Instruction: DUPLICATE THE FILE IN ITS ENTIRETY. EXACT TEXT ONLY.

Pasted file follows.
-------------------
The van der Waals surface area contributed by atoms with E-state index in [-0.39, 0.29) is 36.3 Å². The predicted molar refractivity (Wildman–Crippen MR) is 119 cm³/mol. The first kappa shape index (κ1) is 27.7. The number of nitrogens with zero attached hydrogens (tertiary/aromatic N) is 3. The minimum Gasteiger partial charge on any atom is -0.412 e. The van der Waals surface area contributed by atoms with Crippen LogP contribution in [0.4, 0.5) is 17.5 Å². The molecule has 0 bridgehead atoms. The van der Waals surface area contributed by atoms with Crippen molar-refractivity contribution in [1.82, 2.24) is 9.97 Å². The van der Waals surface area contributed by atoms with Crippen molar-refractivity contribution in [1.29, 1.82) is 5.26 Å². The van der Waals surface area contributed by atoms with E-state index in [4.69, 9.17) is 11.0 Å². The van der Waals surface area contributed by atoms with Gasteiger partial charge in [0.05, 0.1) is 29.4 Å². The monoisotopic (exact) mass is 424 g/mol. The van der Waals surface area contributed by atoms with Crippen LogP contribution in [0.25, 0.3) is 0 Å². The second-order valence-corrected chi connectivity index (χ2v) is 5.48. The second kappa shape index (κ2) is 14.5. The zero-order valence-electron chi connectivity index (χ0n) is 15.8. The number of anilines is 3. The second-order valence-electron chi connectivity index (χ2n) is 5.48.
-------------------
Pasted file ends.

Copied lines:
The van der Waals surface area contributed by atoms with E-state index in [-0.39, 0.29) is 36.3 Å². The predicted molar refractivity (Wildman–Crippen MR) is 119 cm³/mol. The first kappa shape index (κ1) is 27.7. The number of nitrogens with zero attached hydrogens (tertiary/aromatic N) is 3. The minimum Gasteiger partial charge on any atom is -0.412 e. The van der Waals surface area contributed by atoms with Crippen LogP contribution in [0.4, 0.5) is 17.5 Å². The molecule has 0 bridgehead atoms. The van der Waals surface area contributed by atoms with Crippen molar-refractivity contribution in [1.82, 2.24) is 9.97 Å². The van der Waals surface area contributed by atoms with Crippen molar-refractivity contribution in [1.29, 1.82) is 5.26 Å². The van der Waals surface area contributed by atoms with E-state index in [4.69, 9.17) is 11.0 Å². The van der Waals surface area contributed by atoms with Gasteiger partial charge in [0.05, 0.1) is 29.4 Å². The monoisotopic (exact) mass is 424 g/mol. The van der Waals surface area contributed by atoms with Crippen LogP contribution in [0.25, 0.3) is 0 Å². The second-order valence-corrected chi connectivity index (χ2v) is 5.48. The second kappa shape index (κ2) is 14.5. The zero-order valence-electron chi connectivity index (χ0n) is 15.8. The number of anilines is 3. The second-order valence-electron chi connectivity index (χ2n) is 5.48.